The campground was about eight miles from the base. We picked a day to venture out and ended up at their museum, of course. The Flying Leatherneck museum is just a small former office trailer type building but it also encompasses some fantastic artifacts outside. Right there, roasting away in the noon-day sun, was an Iraqi helicopter that some unit had taken as a war prize. The sign valued it at $2.5 million which I thought was generous, seeing as at this point it’s just a paperweight with a really ‘fun’ backstory.
At the base exchange we were able to score a cover (hat), a proper belt buckle, and some insignia for Wesson to go with his dress blues.
Mara also somehow procured some cammies and a ridiculously priced hair-bow that she desperately needed.
Awww, Daddy’s little Devil Dogs.
Because we were staying in Miramar’s campground we were able to take advantage of a discounted whale watching tour that the MWR (think parks and rec) office was offering. The tickets were usually $55 and we got them for $16 each!!! What a great opportunity!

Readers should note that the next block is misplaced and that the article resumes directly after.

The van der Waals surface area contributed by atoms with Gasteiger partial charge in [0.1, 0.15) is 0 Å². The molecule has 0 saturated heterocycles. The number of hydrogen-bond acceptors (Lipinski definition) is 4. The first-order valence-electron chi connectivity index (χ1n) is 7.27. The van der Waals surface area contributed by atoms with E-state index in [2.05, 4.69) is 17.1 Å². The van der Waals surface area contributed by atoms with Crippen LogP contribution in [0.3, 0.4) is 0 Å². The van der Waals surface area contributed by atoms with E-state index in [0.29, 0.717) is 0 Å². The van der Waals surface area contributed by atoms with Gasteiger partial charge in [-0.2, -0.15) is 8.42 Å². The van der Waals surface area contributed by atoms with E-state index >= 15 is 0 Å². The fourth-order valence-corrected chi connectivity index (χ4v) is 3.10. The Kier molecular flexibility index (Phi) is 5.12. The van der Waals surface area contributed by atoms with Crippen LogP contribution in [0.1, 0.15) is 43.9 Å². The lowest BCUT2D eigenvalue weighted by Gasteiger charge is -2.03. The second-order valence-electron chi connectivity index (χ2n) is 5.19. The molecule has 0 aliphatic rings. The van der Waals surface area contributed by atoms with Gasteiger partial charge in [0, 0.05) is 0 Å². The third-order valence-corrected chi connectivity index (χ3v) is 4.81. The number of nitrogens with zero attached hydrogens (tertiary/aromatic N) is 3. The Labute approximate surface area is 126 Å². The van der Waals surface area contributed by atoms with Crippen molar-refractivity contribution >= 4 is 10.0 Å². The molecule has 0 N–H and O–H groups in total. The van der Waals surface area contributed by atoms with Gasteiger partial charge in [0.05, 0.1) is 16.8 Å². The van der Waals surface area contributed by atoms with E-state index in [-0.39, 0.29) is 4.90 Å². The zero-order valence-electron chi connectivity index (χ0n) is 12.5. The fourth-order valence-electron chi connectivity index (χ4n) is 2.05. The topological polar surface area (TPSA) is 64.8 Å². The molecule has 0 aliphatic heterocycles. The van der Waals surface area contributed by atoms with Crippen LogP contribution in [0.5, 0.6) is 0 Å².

Except… um… we don’t do well with continuous motion. Wesson hid under the table for a big chunk of the cruise, Mara laid on my shoulder, and I angrily held my lunch down.
Justin would have been strapped to the bow of the boat had they let him.
Through our angry faces and belly aches we saw a few whales (2) and, like, 23 dolphins according to Mara’s count.
Totally not worth the trauma for us in my opinion, but an experience nonetheless, and something cool that all sea tolerable people should do. Justin would go again! Maybe you can go with him.
Two days later we went to one of our favorite places! The waves of the ocean tried to bring back whale boat sickness but they couldn’t ruin Coronado Beach!
We also ran over to Point Loma and did the tide pools again.
No octopus this time but we did see quite a few sculpin and some black sea hares.
On the way home we saw this dude:
Some people’s children…
On February 15th our beloved rabbit Carrots Fuggles Secrets Funnybunny Rowland crossed over the rainbow bridge to the fields of kale.